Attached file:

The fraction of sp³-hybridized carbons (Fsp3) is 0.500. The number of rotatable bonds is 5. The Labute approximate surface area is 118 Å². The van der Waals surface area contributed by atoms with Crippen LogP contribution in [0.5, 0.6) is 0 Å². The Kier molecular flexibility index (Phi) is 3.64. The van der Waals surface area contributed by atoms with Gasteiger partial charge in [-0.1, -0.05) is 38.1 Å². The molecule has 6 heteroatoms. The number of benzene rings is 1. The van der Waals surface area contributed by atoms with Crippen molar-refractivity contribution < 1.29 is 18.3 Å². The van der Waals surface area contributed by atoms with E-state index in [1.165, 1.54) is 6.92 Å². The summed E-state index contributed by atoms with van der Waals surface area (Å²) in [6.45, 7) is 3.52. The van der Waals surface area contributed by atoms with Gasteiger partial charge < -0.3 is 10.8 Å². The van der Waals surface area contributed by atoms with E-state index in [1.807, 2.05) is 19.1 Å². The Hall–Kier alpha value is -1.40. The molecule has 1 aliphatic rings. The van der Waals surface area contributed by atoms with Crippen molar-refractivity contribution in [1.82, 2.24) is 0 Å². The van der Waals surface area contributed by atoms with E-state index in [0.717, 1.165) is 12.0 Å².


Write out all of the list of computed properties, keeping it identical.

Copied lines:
The fraction of sp³-hybridized carbons (Fsp3) is 0.500. The number of rotatable bonds is 5. The Labute approximate surface area is 118 Å². The van der Waals surface area contributed by atoms with Crippen LogP contribution in [0.5, 0.6) is 0 Å². The Kier molecular flexibility index (Phi) is 3.64. The van der Waals surface area contributed by atoms with Gasteiger partial charge in [-0.1, -0.05) is 38.1 Å². The molecule has 6 heteroatoms. The number of benzene rings is 1. The van der Waals surface area contributed by atoms with Crippen molar-refractivity contribution < 1.29 is 18.3 Å². The van der Waals surface area contributed by atoms with E-state index in [1.165, 1.54) is 6.92 Å². The summed E-state index contributed by atoms with van der Waals surface area (Å²) in [6.45, 7) is 3.52. The van der Waals surface area contributed by atoms with Gasteiger partial charge < -0.3 is 10.8 Å². The van der Waals surface area contributed by atoms with E-state index in [1.807, 2.05) is 19.1 Å². The Hall–Kier alpha value is -1.40. The molecule has 1 aliphatic rings. The van der Waals surface area contributed by atoms with Crippen molar-refractivity contribution in [1.82, 2.24) is 0 Å². The van der Waals surface area contributed by atoms with E-state index in [0.717, 1.165) is 12.0 Å².